Dear Exum Mountain Guides:
Attention: Owners, Management, and Lead Guides
Exum is a local guide concession serving Grand Teton National Park. Arc’teryx is a global clothing company with dozens of brand stores and thousands of licensed retailers all over the world. Both companies meet important needs and have a history of excelling at what they do, but their growing partnership sets a disturbing precedent in our national parks and prompts several important questions that Exum, Arc’teryx, and the NPS have yet to answer publicly.
The clock is ticking through the last day before the third annual Arc’teryx Academy gets under way. The promotional beer has been brewed, the banners have been hung around town, funds from the lodging tax and corporate sponsors have been allocated, and the #jacksonhole #arcteryxacademy social media sprayfest is already in full swing.
It seems that no expense has been spared in planning the Academy, getting the NPS to sign off on it, promoting it to a global audience of potential customers, and presenting it to our local community in a positive light.
Despite a well-crafted — and expensive — corporate PR campaign a grumble of discontent is growing. Clouds of uncertainty shroud your Academy, your upcoming Arc’teryx Trips program, and the precedent Exum is setting by partnering with global corporations to promote brands, create customers, and sell an unprecedented number of guided trips into federally protected backcountry wilderness areas.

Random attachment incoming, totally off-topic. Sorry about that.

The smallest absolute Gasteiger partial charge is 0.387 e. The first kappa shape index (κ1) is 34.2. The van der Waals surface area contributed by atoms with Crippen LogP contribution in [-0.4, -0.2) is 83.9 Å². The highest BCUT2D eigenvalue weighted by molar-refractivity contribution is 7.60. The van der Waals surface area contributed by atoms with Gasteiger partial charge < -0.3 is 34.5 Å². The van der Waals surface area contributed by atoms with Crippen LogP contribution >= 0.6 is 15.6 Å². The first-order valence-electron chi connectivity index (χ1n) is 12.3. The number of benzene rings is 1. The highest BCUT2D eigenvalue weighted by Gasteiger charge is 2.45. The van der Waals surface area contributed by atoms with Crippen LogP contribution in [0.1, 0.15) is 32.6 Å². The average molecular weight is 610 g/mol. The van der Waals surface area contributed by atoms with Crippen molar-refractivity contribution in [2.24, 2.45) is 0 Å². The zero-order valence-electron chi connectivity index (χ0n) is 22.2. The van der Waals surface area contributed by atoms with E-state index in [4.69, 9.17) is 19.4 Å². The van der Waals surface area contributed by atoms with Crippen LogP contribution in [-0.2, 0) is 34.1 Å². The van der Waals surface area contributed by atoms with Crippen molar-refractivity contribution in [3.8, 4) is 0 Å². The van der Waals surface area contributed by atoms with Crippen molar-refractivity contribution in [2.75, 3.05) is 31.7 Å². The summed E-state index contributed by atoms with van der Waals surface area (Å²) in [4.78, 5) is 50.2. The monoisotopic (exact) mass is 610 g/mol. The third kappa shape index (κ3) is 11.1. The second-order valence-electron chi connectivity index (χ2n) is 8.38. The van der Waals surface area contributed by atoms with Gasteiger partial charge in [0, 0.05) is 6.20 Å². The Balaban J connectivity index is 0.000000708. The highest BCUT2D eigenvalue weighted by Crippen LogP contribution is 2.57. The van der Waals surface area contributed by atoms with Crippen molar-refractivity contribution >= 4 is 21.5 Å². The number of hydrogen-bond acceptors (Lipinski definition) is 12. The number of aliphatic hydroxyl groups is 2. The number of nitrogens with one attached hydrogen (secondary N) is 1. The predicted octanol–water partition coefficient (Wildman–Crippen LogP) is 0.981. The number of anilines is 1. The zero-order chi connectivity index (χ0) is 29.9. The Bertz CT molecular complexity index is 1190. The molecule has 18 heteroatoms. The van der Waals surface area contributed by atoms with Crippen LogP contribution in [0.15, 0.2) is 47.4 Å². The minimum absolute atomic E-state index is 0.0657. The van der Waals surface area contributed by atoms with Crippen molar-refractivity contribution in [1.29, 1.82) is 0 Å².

At a time when the Trump administration is pushing for more privatization of our National Parks and public lands, local conservationists are concerned that Exum and its partners are actively playing a part in this troubling predicament. With significant NPS and NFS budget cuts in recent years, are our public lands being prepared for an era where increased corporate exploitation will run rampant?
Could the Arc’teryx Academy and Arc’teryx Trips programs — and the precedents these partnerships set — be contributing to this exploitation? Are they part of a push to squeeze every possible cent out of priceless natural treasures like GTNP that were protected specifically so they couldn’t be sold off, overdeveloped, or overused for profit-driven purposes?
I am sure we can all agree that the one place in Jackson Hole that certainly should not be exploited for profit is the backcountry wilderness of Grand Teton National Park.
I’ve been actively seeking public comment about your growing Arc’teryx Academy and upcoming Arc’teryx Trips programs, and so far only one person has spoken up in favor of these partnerships and the precedents they set.